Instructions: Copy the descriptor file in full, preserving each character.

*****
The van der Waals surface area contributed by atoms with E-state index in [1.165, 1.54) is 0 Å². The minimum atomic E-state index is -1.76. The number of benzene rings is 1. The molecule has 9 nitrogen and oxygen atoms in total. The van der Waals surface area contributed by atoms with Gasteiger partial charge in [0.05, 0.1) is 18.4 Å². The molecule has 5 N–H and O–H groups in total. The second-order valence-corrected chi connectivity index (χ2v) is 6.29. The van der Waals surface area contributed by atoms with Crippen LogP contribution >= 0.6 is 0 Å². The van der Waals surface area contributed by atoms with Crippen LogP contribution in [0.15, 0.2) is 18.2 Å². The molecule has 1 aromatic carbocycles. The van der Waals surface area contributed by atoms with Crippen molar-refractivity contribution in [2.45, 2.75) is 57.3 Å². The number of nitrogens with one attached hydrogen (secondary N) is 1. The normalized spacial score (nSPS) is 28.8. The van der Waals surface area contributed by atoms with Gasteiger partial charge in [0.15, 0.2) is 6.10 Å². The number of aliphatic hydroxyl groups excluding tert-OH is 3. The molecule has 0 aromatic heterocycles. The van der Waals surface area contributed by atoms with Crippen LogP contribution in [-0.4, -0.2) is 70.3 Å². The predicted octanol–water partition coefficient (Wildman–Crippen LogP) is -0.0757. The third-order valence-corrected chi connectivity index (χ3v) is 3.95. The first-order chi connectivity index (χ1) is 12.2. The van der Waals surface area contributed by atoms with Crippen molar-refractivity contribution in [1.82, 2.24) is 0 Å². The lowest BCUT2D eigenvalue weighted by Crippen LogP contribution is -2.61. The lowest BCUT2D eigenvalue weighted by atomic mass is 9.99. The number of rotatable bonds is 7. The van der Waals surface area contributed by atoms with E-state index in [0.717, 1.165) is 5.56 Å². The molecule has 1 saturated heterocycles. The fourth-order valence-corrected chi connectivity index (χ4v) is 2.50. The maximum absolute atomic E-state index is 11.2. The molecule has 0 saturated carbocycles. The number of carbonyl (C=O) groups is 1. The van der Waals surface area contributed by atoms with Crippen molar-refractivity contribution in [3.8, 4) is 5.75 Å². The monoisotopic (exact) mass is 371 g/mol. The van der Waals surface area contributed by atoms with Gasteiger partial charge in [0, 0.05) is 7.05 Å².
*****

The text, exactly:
The van der Waals surface area contributed by atoms with E-state index in [1.165, 1.54) is 0 Å². The minimum atomic E-state index is -1.76. The number of benzene rings is 1. The molecule has 9 nitrogen and oxygen atoms in total. The van der Waals surface area contributed by atoms with Gasteiger partial charge in [0.05, 0.1) is 18.4 Å². The molecule has 5 N–H and O–H groups in total. The second-order valence-corrected chi connectivity index (χ2v) is 6.29. The van der Waals surface area contributed by atoms with Crippen LogP contribution >= 0.6 is 0 Å². The van der Waals surface area contributed by atoms with Crippen LogP contribution in [0.15, 0.2) is 18.2 Å². The molecule has 1 aromatic carbocycles. The van der Waals surface area contributed by atoms with Crippen molar-refractivity contribution in [2.45, 2.75) is 57.3 Å². The number of nitrogens with one attached hydrogen (secondary N) is 1. The normalized spacial score (nSPS) is 28.8. The van der Waals surface area contributed by atoms with Gasteiger partial charge in [0.15, 0.2) is 6.10 Å². The number of aliphatic hydroxyl groups excluding tert-OH is 3. The molecule has 0 aromatic heterocycles. The van der Waals surface area contributed by atoms with Crippen LogP contribution in [-0.4, -0.2) is 70.3 Å². The predicted octanol–water partition coefficient (Wildman–Crippen LogP) is -0.0757. The third-order valence-corrected chi connectivity index (χ3v) is 3.95. The first-order chi connectivity index (χ1) is 12.2. The van der Waals surface area contributed by atoms with Crippen molar-refractivity contribution in [1.82, 2.24) is 0 Å². The lowest BCUT2D eigenvalue weighted by Crippen LogP contribution is -2.61. The lowest BCUT2D eigenvalue weighted by atomic mass is 9.99. The number of rotatable bonds is 7. The van der Waals surface area contributed by atoms with E-state index in [0.717, 1.165) is 5.56 Å². The molecule has 1 saturated heterocycles. The fourth-order valence-corrected chi connectivity index (χ4v) is 2.50. The maximum absolute atomic E-state index is 11.2. The molecule has 0 saturated carbocycles. The number of carbonyl (C=O) groups is 1. The van der Waals surface area contributed by atoms with Crippen molar-refractivity contribution in [3.8, 4) is 5.75 Å². The monoisotopic (exact) mass is 371 g/mol. The van der Waals surface area contributed by atoms with Gasteiger partial charge in [0, 0.05) is 7.05 Å².